14 At mealtime Boaz said to her, “Come over here. Have some bread and dip it in the wine vinegar.” When she sat down with the harvesters, he offered her some roasted grain. She ate all she wanted and had some left over. (Ruth 2:14, NIV).  

15 He also said, “Bring me the shawl you are wearing and hold it out.” When she did so, he poured into it six measures of barley and placed the bundle on her. Then he went back to town. (Ruth 3:15).  

Boaz shared his meal with Ruth in the field and later gave her a generous gift of grain, as much as she could possibly carry! And Ruth was not the only person who benefited from his heart of generosity. There were others also who enjoyed the meal with Boaz and other women who were working in the field. Boaz was able to give generously because his heart was focused on serving. His generosity is an example to all serving leaders.  

Serving leaders give generously as they focus on others instead of themselves.  

As Boaz sat down to his meal, he could have simply thanked God that he had food. But he looked around and saw that Ruth had nothing to eat. So, he shared generously with her, giving his best, not the leftovers. His focus was not on his own needs but on the needs of others.  Many leaders focus on themselves as they lead. They think about their own goals, their own agenda and see others as a means to help them accomplish their ends. But serving leaders look at their role as an opportunity to serve those they lead. They focus on others before themselves. Their focus is outward not inward.  

Serving leaders give generously as they focus on giving instead of getting.  

Boaz owned the field and rightly expected a harvest. But his focus was on giving instead of getting. He saw the grain as something that would not only meet his needs but allow him to give to others like Ruth. He likely knew that givers also receive in return, but his motive was simply to give out of a generous heart. Many leaders are in roles of leadership for what they can get out of it. This may be financial rewards, prestige, a sense of control or a love of power. But serving leaders lead to give. They don’t measure success by what they get but rather by what they can give. Their focus is giving not getting.  

Serving leaders give generously as they focus on abundance instead of scarcity.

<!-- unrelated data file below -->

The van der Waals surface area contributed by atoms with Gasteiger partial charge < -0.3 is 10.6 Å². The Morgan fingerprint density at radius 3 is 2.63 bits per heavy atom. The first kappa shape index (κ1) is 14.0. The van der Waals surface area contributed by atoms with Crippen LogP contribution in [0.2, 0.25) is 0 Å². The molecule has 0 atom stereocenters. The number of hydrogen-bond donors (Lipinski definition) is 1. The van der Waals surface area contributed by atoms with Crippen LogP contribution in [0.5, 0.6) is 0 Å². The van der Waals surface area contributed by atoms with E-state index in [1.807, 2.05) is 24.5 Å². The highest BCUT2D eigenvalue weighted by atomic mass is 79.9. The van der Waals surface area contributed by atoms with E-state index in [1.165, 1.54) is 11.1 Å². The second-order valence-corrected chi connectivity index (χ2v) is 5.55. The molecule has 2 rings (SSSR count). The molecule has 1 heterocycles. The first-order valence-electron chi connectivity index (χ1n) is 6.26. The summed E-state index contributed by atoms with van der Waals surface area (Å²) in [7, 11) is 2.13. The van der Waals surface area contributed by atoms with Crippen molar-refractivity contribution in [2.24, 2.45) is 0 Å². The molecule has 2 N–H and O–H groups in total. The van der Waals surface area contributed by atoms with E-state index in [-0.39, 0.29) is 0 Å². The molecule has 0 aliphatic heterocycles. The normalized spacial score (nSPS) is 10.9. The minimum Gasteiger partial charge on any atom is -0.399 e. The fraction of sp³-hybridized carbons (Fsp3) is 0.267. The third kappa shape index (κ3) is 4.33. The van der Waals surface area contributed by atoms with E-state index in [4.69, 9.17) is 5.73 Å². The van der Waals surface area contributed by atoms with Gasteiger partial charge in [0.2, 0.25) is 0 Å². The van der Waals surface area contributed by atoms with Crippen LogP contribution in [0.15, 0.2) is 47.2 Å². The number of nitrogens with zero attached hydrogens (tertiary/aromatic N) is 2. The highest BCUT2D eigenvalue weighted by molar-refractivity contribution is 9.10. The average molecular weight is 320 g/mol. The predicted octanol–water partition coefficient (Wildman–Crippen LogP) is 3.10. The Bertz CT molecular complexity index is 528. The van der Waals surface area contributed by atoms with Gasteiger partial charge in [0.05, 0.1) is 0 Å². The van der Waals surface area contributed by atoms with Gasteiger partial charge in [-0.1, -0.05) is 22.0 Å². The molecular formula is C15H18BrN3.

Boaz did not look at his harvest and think that giving would bring loss to him. He did not think that sharing his lunch would make him go hungry. He had a mindset of abundance. He recognized that there is enough for all and that sharing brings blessing instead of scarcity. Little did he know at this point that he would gain a wife and a place in Israel’s history from his generosity. But Boaz had already learned that leaders who give also gain. Many leaders find it difficult to give because they see resources as scarce. They think that if they give, they won’t have enough for themselves. These leaders only give if they feel that they have more than enough. Leaders with this mentality seldom get enough to give! But serving leaders see a world of abundance. They find blessing in giving and experience the joy of receiving as well. Their giving inspires others to give, and the world begins to flourish in beautiful ways. Their focus is on abundance, not scarcity.  

For further reflection and discussion: 

  • Skim the four chapters of Ruth looking for other indications of how Boaz gave generously. What do you observe? In what way can you learn from his example?  
  • Am I in leadership because of what I want to get or because of what I want to give? In what way have my actions in the past week reflected this condition of my heart?  
  • When I measure success is it based on what I get from my leadership or on what I am able to give? What is a practical way I can use my role to give more generously? What things other than physical resources can I give?  
  • Is my focus primarily on abundance or scarcity? How does this impact my generosity? What can I do to increase my focus on abundance?  
  • What do I have to give? (Think of something tangible that you can give to someone. This may be an item you own, a gift of time, a financial contribution to someone in need, etc. Find something that you can do to give. Then reflect on what it does to your heart.)  

Until next time, yours on the journey, 

Jon Byler 

In the next issue, we’ll examine how Boaz served by keeping his word.